2. Computational AI models. These models employ ‘learning’ or iterative development. They use empirical data as an input and change their structures and output based on external or internal information that flows through the network. Neural models are examples of computational systems with very strong pattern recognition capabilities. Thanks to this increased sophistication, PM can now be used to model not only which members will get the most sick, but also which doctors will order which imaging tests to diagnose and treat them.

All RM cost systems employ a sentinel component that saves payers money and improves care by:

Denying inappropriate (unnecessary) tests. Most systems map ICD9 diagnosis codes against CPT-4 procedure codes, denying them when the former doesn’t support the latter. For example, if a physician ordered a computerized axial tomography scan of the head or brain (CPT-4 code 70450) for a patient diagnosed with a broken ankle (ICD9 code 824.0), the test would be denied.

Approving a more appropriate test. In this instance, the inappropriate case is denied, but a more appropriate and/or efficacious test is approved. Using the broken ankle example, the physician should initially perform a basic X-ray of the ankle (CPT-4 code 73600), instead of requesting a CT or MRI of the ankle/lower extremity.

Redirect patients to less expensive delivery locations. Imaging procedures performed in a hospital setting generally cost 100 percent more than those done at a freestanding imaging center. Yet, in the majority of markets nationwide, 60 percent to 70 percent of imaging utilization occurs in a hospital setting. RM systems can automatically suggest alternative, less expensive options to whoever is scheduling the test. The sentinel effect helps payers save current dollars and improve extant care. However, adding a predictive model takes radiology management a step further by providing prescient logic.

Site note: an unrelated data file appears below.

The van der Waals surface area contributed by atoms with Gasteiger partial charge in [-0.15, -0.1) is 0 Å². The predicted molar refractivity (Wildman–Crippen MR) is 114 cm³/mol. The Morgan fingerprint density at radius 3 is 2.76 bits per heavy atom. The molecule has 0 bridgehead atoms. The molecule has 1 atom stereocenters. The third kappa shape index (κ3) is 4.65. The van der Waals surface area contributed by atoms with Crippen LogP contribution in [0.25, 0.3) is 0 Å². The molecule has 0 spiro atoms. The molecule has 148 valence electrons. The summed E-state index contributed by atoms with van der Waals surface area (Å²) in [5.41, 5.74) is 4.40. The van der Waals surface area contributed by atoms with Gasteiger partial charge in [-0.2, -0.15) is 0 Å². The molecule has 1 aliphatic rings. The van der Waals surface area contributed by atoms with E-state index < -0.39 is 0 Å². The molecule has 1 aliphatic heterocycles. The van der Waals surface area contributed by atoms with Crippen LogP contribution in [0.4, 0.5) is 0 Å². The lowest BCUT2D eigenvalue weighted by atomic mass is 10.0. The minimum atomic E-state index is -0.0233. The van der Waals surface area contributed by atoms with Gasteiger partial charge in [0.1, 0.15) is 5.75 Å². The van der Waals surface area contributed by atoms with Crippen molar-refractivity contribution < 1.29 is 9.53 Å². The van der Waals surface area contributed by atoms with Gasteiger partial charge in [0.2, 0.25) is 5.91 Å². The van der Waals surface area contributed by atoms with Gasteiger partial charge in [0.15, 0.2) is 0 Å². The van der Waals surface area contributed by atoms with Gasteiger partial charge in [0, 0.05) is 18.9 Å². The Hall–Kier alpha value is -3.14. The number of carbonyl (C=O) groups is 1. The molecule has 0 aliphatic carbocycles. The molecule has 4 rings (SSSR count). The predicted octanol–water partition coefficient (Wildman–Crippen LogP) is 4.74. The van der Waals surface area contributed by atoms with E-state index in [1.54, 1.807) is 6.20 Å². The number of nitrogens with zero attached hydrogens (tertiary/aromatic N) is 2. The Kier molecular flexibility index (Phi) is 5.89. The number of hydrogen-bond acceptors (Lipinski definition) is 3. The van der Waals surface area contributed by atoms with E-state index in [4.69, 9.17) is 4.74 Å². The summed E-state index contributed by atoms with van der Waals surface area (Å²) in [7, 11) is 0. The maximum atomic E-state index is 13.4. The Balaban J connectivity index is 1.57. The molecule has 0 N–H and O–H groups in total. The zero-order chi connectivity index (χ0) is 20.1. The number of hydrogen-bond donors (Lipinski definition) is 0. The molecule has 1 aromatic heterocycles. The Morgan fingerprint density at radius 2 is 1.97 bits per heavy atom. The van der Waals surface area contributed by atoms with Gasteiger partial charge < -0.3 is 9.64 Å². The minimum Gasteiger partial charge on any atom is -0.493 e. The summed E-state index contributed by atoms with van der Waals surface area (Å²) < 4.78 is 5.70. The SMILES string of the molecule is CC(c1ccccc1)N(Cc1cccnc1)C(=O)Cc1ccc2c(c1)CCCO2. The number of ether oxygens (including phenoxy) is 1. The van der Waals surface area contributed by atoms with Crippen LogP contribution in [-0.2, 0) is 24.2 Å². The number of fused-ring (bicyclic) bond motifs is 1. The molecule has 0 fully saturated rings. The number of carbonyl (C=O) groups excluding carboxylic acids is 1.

Employing a neural PM in RM allows a plan to:

Identify inappropriate studies more accurately.

With the best neural models, decisions are based not only on CPT-4/ICD9 codes, but also such other factors as a particular patient’s demographics, the physician’s specialty and the physician’s past ordering habits. These additional variables do a more thorough job of identifying both potentially inappropriate and appropriate orders, thereby streamlining and improving the process. In most cases, the plan’s costs go down while quality goes up. In addition, physician satisfaction increases if the RM program rewards consistently appropriate ordering with fast approvals.